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December 16, 2017

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Why Care About Metrics?

The result. Recruiters are scrambling to collect data. They are collecting data on everything they can think of: number of requisitions, requisitions per recruiter, cost per hire, hires per recruiter, responses from the Internet, responses from the company career site, responses from each individual job board, hires from each job board, cost of an employee referral program, print response rates, # of hires from job fairs, turnover rates, time to hire, relocation costs, and on and on...This data collection is great but don't become metric myopic. Being able to recite internal recruiting statistics only demonstrates that you have a memory for numbers and interesting bits of recruiting trivia. The real value in those numbers is knowing how to use them to your advantage. How are you going to dissect them to understand your "real" issues? Are the actual numbers critically important or are the trends they represent most important? What decisions can you now make by using the analysis of these metrics?

A hot issue among recruiting departments nowadays is measuring the effectiveness of its recruiting programs. Before a company can do that, it needs to determine its organization's definition of "effectiveness." Typically, effectiveness is measured on two key criteria: time and money. The ideal is for a company to be able to hire the best talent, in the shortest period of time, for the least amount of money. (The person that can come up with this magic formula and market it will be a very wealthy individual.) Realistically, a company needs to determine which of these two criteria is most important for the current business need and how much weight they want to place on each. This weighting could change from year to year or from initiative to initiative. The decision is really dependent on the impact to the bottom line. Once a company determines its most important "effectiveness" criteria, the recruiters can begin to collect and evaluate the appropriate metrics.

As an example, a company in a high growth, highly competitive market, with aggressive deliverable commitments to investors may care more about time than money. The bottom line will suffer more from leaving mission critical positions open then it will from the cost to get the right people in place fast. In this scenario, the company may choose to spend a sizable amount of money to source qualified candidates, utilizing every resource available. Their key issue is that they need to get the right hires in place, fast, or the investors will begin to get nervous.

Assuming that the money is being spent strategically (always an assumption), and that the candidate flow is strong, the recruiters in this company are most concerned with managing that flow. The type of metrics they would want to collect would be related to internal process and the length of time it takes to move a candidate through the system. These metrics include:

  • Length of time it takes to pre-screen resumes to determine viable candidates

  • Length of time it takes for the hiring manager to review the resumes of the viable candidates and make a next step decision

  • Length of time it takes for a candidate to be contacted once they are determined to be viable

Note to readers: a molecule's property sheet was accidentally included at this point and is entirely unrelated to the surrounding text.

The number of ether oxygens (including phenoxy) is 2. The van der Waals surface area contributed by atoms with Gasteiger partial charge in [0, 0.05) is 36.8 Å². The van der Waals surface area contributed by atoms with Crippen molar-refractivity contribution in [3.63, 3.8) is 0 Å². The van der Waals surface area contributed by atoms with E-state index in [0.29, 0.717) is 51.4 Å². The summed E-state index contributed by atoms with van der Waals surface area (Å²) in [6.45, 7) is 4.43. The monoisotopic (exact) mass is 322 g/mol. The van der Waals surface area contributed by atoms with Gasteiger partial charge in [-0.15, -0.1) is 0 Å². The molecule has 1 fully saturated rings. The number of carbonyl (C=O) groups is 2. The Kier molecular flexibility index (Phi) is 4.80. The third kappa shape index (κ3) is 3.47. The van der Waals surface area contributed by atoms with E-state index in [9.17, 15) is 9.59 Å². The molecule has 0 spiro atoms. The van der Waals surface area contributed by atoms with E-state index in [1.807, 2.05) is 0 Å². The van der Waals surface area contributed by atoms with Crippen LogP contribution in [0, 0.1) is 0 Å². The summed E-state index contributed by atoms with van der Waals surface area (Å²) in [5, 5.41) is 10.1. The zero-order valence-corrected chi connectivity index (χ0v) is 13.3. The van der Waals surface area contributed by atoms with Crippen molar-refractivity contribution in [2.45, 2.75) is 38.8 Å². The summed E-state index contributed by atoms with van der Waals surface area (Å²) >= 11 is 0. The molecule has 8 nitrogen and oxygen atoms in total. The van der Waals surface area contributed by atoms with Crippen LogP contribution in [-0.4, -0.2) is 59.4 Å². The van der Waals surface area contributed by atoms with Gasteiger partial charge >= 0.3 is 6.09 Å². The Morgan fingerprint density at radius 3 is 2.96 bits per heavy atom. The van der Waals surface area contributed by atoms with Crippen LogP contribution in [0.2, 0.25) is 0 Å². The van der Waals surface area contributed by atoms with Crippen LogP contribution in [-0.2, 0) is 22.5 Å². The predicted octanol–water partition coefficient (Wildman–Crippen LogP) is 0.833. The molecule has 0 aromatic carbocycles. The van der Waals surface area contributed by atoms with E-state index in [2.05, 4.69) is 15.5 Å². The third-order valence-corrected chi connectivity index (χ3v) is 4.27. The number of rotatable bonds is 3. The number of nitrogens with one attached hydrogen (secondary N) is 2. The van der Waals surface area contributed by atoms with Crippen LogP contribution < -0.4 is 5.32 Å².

• Length of time it takes to get a screened candidate in for an interview

  • Length of time it takes for the managers to make a decision after an interview

Once the metrics are collected, it is important to understand why they are what they are. Numbers don't mean anything unless you know what is behind them. For instance, it may be that the recruiter doesn't have enough time to sort through all the resumes that come in from all the great recruiting sources (remember this company has spent their money strategically so there should be lots of great resumes). This could be a time management issue and if the recruiter reorganizes his/her day, the problem may be solved. However, assuming that the recruiting has strong time management skills and is not spending time on unproductive tasks, the company may want to consider outsourcing the pre-screening piece of the process. The recruiter now only has to deal with the qualified candidates, thus shortening the cycle time.

In another instance, it may be that the recruiter turns the resumes around within 24 hours but the hiring managers hold on to them for weeks (remember they are short staffed so they are juggling an extremely heavy workload). The solution here may be to set up weekly or even semi-weekly candidate review sessions to set real deadlines for the managers. This will help everyone manage their time more efficiently: Recruiters won't need to spend hours tracking down managers and managers will organize their schedules to make sure that they review the resumes in a timely manner. It may also mean educating the managers on the effect a delay in hiring has to the bottom line and what that means to the company future. Tying compensation to meeting these deliverables seems to be a good motivator.

What ever the situation, having solid metrics in place will help you make better decisions and will provide the appropriate back up information to support your decisions. The degree to which you can quantify the bottom line impact of your recommendation will make the financial managers that much happier. In the above example, if you can place a bottom line dollar value on each day a position is left unfilled, you will be able to make a much stronger argument for implementing new policies or outsourcing pieces of the process.

Collecting metrics is good. Interpreting the metrics and using them to make sound business decisions is an even better idea.

-Karen Osofsky
www.TiburonGroup.com